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How we discovered the 'Higgs bison', hiding in plain sight in ancient cave art

Research & Development

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The paintings record a world of cave lions, mammoth, bison and horses, which we are only just beginning to unravel using the combined technologies of ancient DNA and radiocarbon dating. The results show that despite studying cave art for hundreds of years, we have been blind to some of the important stories the artists were telling.

research, published todayNiaux 

DNA detective story

This was well before humans arrived in North America, and it was the first clear demonstration of the key role played by climate change in the extinctions of bison, along with a range of other large species collectively known as “megafauna”.

We have since expanded this study into South America, to reveal that rapid warming events were the critical factor in the demise of many megafaunal species, often with an important finishing touch applied by human hunters.

In Europe, however, our early studies of ancient bison DNA were perplexing. By studying mitochondrial DNA, which is inherited exclusively through the maternal line, we realised that many of the bones were clearly not from Steppe bison, although this was the only species thought to have been in Europe before 10,000 years ago.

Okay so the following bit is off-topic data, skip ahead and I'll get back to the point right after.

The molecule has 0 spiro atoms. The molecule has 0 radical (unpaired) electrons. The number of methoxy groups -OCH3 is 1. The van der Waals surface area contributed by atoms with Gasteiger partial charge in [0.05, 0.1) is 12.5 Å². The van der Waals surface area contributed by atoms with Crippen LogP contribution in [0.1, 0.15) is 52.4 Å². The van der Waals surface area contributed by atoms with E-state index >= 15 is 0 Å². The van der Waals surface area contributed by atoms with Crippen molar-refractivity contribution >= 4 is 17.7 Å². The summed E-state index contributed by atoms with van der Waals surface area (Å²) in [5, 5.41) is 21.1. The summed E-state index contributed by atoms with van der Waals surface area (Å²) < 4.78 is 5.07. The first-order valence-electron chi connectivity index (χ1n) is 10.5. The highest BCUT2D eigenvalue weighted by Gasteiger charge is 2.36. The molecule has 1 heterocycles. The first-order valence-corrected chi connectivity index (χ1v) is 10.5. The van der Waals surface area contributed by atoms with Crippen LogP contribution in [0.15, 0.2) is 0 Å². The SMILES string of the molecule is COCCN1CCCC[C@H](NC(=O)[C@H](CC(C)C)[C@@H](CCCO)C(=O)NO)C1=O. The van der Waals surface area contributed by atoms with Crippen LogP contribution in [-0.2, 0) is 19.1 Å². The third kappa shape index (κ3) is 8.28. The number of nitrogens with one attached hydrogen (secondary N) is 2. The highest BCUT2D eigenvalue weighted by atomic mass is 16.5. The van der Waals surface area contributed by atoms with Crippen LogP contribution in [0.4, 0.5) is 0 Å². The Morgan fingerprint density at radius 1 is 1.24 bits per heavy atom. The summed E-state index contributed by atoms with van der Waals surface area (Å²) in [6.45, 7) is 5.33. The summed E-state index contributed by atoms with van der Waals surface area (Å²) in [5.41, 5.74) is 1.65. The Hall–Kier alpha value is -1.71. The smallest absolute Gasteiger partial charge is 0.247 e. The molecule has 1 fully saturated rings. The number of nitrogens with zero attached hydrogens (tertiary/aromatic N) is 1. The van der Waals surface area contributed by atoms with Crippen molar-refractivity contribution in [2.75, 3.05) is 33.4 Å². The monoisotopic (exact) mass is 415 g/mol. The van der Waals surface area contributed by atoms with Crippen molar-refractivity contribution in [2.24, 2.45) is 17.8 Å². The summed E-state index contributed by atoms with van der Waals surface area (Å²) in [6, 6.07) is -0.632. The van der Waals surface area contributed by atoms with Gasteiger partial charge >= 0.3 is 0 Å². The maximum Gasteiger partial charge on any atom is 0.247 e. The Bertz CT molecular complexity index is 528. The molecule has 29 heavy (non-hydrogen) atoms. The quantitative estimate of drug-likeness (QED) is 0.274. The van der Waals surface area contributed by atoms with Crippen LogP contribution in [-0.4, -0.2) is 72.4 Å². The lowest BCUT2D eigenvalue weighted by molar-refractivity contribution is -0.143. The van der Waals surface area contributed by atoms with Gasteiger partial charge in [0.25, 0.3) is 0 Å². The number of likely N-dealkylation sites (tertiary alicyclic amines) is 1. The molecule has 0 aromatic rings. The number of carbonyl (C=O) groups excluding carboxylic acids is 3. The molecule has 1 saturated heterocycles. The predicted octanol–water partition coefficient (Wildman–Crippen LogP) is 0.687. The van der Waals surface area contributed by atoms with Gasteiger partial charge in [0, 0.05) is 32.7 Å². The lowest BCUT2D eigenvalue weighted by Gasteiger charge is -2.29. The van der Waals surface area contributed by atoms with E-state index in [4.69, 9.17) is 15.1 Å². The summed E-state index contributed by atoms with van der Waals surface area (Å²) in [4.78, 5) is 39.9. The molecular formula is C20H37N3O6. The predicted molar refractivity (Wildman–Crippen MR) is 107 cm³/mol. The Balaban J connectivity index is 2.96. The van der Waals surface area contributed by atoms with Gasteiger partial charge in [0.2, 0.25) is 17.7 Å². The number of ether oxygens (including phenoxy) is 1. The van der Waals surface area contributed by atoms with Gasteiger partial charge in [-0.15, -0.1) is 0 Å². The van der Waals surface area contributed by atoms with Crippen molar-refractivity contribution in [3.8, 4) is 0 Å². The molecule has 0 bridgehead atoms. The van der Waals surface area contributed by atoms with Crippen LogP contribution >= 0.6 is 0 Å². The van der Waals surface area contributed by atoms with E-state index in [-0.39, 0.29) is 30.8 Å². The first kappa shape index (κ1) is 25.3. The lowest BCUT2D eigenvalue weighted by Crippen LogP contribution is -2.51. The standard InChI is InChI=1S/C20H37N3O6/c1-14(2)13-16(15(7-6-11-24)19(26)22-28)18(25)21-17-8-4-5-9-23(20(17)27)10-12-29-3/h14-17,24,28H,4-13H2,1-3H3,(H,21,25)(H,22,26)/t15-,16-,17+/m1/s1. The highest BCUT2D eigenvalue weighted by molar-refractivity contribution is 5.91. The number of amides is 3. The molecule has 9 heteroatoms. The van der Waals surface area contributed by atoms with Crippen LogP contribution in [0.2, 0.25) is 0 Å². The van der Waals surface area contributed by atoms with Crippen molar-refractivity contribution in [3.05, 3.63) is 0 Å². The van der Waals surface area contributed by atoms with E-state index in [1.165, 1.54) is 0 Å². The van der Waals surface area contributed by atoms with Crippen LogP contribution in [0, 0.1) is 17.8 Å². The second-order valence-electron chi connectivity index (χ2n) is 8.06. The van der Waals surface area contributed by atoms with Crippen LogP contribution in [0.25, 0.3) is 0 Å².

Instead, we realised we were looking at something novel: a species distantly related to today’s cattle and to the modern European bison, or wisent –  which survives in a few protected forests in Europe, particularly Białowieża Forest between Poland and Belarus.



Since the DNA from our ancient bones was neither Steppe bison nor wisent, we appeared to have found a new species – or had we? We started referring to it as the “Higgs bison”, because – just like the elusive Higgs boson which physicists spent decades tracking down – we had surmised the existence of something without knowing what it looked like.

On the trail

The first thing we needed to do was to confirm our mitochondrial DNA results with nuclear DNA, which is harder to retrieve from ancient bones but records all aspects of ancestry, rather than just maternal inheritance.

The nuclear DNA showed our Higgs bison was a hybrid – a cross between a female Aurochs, the extinct wild ancestor of modern cattle, and a male Steppe bison. We dated this hybridisation to more than 120,000 years ago.



hybridisationrecent breeding between polar bears and brown bears in response to climate-induced range contractions








Alan CooperUniversity of AdelaideJulien SoubrierpaleogenomicsUniversity of Adelaide

The Conversationoriginal article

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